It is the extermination of the coyote - a shrewd, wily, solitary scavenger - that serves as the central theme of Jack Olsen's ragingly indignant, beautifully written, and deeply moving book. It is perhaps the most gripping and important work of its kind since the publication of Rachel Carson's Silent Spring.
Poisoned, hunted, a bounty placed on their heads, their pelts nailed to fence posts, the coyotes symbolize the heartless and brutal way in which man has made the West his own, as if nature had no place there.
By decimating those species that seem to him inconvenient or wasteful or unprofitable, man has laid waste his own heritage, sown the seeds of a poisoned Earth, and gone far along in the destruction of his own humanity.
In an era and a nation where erudition has become suspect, where hard-hattism is toasted at the White House, it is not surprising that the systematic contaminators of the American West have come to look upon scholars and scientists as their natural enemies. Anyone who does not adhere to the Mother Goose table of animal values (wolves and bears are evil, bunny rabbits and chipmunks are good, etc.) is bound to become the object of the poisoners' scorn.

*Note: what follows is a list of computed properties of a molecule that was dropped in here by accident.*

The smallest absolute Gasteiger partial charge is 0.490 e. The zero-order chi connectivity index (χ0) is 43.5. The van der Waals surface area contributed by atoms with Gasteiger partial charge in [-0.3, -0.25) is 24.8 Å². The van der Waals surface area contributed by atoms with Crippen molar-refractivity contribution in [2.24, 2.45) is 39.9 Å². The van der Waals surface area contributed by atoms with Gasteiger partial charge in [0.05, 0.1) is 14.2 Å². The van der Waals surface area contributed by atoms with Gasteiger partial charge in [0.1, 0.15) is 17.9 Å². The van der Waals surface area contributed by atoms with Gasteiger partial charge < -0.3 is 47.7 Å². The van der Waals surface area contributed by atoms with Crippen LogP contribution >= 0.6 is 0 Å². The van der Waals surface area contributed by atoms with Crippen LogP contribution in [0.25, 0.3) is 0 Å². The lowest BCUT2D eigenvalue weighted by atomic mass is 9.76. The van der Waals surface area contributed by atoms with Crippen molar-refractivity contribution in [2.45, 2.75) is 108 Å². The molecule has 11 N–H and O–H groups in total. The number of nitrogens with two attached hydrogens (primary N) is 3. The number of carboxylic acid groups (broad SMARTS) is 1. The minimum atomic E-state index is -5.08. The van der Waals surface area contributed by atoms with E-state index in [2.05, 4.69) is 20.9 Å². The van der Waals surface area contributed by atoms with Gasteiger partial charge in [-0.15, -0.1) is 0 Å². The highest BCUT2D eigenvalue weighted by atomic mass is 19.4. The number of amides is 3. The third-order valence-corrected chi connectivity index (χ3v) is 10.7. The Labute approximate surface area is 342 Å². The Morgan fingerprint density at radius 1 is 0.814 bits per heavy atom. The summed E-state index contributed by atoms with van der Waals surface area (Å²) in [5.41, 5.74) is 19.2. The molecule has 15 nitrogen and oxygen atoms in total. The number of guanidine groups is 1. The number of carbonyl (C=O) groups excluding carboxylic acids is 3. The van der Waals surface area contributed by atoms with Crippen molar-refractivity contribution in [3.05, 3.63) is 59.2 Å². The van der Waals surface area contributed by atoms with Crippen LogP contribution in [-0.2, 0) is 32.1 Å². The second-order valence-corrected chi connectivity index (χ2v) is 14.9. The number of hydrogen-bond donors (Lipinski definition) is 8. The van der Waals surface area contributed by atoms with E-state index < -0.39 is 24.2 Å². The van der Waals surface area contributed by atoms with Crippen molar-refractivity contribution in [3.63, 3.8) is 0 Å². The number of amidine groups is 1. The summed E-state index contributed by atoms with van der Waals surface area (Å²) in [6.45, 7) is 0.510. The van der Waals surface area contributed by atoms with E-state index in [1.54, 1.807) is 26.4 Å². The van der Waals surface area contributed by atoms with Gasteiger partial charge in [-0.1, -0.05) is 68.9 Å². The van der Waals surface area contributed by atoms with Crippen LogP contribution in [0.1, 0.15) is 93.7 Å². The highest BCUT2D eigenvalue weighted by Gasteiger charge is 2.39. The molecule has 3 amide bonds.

To their eternal credit, the little old ladies in tennis shoes fight back. They write letters to the editor, and they view with alarm and point with shame, but their power is as nothing compared to the combined might of the nation's stockmen and the US Fish and Wildlife Service. There have been congressional hearings without end on the subject, innumerable reports by wildlife scientists, and a vast bibliography of articles in publications like the Defenders of Wildlife News and the magazine of the National Audubon Society. The result has been negligible, and it remains negligible, even in a country where ecological breast beating and hand wringing have become a national pastime.